Consultant and specialist doctors will also go on strike in Wales next month after they voted in favour of industrial action due to a pay dispute.

They will walk out over workplace conditions caused by extreme pressures and unsafe staffing levels, according to the BMA.

The Welsh government said it would continue to press the UK government for the necessary funding to ensure “full and fair pay rises for public sector workers".

The UK government said: “The Welsh government is well funded to deliver on its devolved responsibilities - including health – as we are providing it with a record £18bn per year settlement, the highest since devolution.

“It must ultimately answer to the Senedd and the people of Wales on how it chooses to fund services.”

This latest strike by junior doctors is a ramping up of their industrial action.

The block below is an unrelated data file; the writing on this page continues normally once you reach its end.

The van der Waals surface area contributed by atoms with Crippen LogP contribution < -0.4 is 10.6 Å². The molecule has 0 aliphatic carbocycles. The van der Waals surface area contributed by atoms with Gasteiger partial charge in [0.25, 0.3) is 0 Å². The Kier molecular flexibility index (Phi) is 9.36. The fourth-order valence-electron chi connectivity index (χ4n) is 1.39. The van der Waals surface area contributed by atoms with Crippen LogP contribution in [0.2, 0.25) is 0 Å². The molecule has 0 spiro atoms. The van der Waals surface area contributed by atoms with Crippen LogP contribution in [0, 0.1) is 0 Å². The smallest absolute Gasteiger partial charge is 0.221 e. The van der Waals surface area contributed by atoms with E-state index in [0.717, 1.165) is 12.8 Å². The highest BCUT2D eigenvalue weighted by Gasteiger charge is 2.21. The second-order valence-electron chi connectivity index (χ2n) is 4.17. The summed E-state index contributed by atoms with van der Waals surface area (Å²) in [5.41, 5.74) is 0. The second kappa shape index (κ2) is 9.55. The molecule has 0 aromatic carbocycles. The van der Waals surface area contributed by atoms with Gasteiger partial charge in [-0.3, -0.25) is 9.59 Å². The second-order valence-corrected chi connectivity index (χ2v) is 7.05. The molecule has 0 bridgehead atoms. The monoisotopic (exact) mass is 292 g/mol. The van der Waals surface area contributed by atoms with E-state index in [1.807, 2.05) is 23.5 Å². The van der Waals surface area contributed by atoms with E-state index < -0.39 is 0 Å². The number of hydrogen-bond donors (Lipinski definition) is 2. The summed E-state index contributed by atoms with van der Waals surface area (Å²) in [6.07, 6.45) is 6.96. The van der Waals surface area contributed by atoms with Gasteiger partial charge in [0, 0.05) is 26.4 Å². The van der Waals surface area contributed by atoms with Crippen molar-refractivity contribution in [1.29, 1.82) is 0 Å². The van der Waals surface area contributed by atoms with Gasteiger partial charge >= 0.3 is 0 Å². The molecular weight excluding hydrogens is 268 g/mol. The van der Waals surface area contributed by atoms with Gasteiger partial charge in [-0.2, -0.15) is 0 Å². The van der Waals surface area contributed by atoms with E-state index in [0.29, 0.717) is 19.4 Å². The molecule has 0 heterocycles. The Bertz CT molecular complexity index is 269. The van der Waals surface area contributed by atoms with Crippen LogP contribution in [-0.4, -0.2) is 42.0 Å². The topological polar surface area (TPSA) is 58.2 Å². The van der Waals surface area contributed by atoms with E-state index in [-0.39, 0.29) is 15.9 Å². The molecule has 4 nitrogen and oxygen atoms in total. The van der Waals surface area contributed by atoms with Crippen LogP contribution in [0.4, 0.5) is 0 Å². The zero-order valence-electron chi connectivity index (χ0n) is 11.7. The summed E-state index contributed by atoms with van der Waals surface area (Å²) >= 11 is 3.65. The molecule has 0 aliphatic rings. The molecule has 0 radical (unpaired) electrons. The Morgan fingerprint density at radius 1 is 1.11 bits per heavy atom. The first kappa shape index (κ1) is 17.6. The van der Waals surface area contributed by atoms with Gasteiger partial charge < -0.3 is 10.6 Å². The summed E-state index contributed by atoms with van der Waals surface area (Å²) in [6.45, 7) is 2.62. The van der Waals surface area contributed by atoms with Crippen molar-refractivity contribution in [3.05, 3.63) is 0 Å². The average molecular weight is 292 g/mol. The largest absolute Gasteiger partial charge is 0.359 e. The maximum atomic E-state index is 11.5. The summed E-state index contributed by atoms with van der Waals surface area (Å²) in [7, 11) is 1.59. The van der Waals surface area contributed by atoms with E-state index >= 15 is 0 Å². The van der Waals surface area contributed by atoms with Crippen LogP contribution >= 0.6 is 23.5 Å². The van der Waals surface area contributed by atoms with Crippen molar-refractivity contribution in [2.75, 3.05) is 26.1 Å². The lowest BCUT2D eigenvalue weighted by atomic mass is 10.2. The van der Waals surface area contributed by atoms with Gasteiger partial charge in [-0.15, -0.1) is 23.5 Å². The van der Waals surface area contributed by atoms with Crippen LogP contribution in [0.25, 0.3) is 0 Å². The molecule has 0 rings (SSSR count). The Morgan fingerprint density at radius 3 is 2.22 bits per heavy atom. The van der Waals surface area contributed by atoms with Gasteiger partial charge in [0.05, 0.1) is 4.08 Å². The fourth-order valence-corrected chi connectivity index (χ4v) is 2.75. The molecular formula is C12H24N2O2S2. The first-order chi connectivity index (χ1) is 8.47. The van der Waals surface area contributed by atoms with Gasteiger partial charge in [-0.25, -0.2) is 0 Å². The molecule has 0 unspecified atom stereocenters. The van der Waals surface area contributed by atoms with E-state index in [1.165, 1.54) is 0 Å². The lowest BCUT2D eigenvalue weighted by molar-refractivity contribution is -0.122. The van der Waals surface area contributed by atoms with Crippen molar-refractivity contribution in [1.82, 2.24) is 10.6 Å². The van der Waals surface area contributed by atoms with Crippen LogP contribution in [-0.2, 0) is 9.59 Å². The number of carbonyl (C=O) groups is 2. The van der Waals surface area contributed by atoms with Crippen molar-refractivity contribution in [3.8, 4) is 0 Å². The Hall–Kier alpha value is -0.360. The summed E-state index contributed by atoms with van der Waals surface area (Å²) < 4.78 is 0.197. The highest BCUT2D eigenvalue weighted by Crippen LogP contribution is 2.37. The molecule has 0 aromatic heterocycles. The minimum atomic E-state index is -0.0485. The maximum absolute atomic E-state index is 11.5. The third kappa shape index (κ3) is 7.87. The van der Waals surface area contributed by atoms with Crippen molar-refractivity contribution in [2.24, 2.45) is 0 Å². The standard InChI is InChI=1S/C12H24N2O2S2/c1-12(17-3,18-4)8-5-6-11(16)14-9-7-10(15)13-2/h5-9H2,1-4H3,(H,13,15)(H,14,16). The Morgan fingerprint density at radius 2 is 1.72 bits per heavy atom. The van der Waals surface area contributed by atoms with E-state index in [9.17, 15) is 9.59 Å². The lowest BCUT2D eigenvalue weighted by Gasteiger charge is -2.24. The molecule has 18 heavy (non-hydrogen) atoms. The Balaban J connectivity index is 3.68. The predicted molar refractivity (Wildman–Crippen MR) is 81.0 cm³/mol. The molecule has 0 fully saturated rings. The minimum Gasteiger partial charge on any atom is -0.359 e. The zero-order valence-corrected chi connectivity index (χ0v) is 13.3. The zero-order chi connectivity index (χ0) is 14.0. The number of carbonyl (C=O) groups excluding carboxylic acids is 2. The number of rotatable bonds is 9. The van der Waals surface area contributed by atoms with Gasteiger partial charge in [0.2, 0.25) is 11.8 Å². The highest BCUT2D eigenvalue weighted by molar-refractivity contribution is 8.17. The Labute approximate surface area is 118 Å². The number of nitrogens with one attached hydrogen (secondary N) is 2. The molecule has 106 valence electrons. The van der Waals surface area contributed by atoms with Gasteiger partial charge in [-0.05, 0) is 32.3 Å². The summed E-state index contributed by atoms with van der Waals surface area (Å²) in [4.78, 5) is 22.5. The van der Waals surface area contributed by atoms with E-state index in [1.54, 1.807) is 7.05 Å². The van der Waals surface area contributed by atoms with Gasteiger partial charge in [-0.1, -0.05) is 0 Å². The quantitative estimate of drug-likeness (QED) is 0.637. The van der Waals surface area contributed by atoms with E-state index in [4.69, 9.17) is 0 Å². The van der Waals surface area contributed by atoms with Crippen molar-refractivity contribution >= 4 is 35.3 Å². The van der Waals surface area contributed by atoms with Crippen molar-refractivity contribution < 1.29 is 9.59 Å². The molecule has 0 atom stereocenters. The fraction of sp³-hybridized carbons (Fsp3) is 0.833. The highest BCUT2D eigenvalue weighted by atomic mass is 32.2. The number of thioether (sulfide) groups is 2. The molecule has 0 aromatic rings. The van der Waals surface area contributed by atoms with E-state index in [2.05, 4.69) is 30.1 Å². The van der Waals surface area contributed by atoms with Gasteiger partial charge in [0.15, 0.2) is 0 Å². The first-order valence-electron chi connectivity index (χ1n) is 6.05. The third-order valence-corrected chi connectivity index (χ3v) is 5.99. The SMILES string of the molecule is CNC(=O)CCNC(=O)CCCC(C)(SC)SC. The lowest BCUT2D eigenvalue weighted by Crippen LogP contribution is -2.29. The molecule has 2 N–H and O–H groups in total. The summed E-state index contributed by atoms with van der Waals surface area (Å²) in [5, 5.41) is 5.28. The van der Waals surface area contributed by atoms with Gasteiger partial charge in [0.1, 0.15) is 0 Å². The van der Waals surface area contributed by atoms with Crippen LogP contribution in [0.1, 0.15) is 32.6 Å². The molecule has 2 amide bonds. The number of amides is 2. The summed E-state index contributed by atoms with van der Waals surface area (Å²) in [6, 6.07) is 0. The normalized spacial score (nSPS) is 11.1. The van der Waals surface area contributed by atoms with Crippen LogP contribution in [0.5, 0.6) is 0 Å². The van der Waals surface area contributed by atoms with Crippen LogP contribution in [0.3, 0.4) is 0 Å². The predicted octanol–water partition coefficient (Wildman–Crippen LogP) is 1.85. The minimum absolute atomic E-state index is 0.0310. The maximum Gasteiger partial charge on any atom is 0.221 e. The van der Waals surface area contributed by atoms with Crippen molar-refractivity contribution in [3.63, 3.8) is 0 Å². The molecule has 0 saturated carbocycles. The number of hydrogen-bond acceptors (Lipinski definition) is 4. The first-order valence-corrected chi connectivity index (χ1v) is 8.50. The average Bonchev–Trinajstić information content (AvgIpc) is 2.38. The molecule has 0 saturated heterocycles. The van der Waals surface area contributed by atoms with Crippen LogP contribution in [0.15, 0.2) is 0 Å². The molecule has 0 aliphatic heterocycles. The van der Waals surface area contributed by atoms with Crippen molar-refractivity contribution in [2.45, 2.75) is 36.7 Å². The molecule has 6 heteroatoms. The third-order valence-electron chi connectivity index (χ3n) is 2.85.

Lasting 96 hours or four full days, it's longer than the previous two strikes. But there will be an even bigger knock-on impact because those four days are immediately before the Easter weekend which includes two bank holidays.

All of that means the NHS will be operating at much reduced capacity for more than a week. So a huge amount of planned operations and appointments won't now be happening and will need to be rescheduled.

Not only will that be an inconvenience to many patients but it could also cause distress for individuals who may have been waiting a long time already. And with the size of NHS waiting lists, in general, still stubbornly high this won't help bring them down.

But health boards will try, as much as they can, to protect emergency care.

Consultants and other senior doctors will be drafted in to cover some of the work of their junior colleagues. But paying them a premium to do that is likely to be an extra cost for already cash-strapped health boards.

It's no wonder then that the NHS Confederation in Wales, which speaks on their behalf, is urging Health Secretary Eluned Morgan to make resolving the dispute a top priority.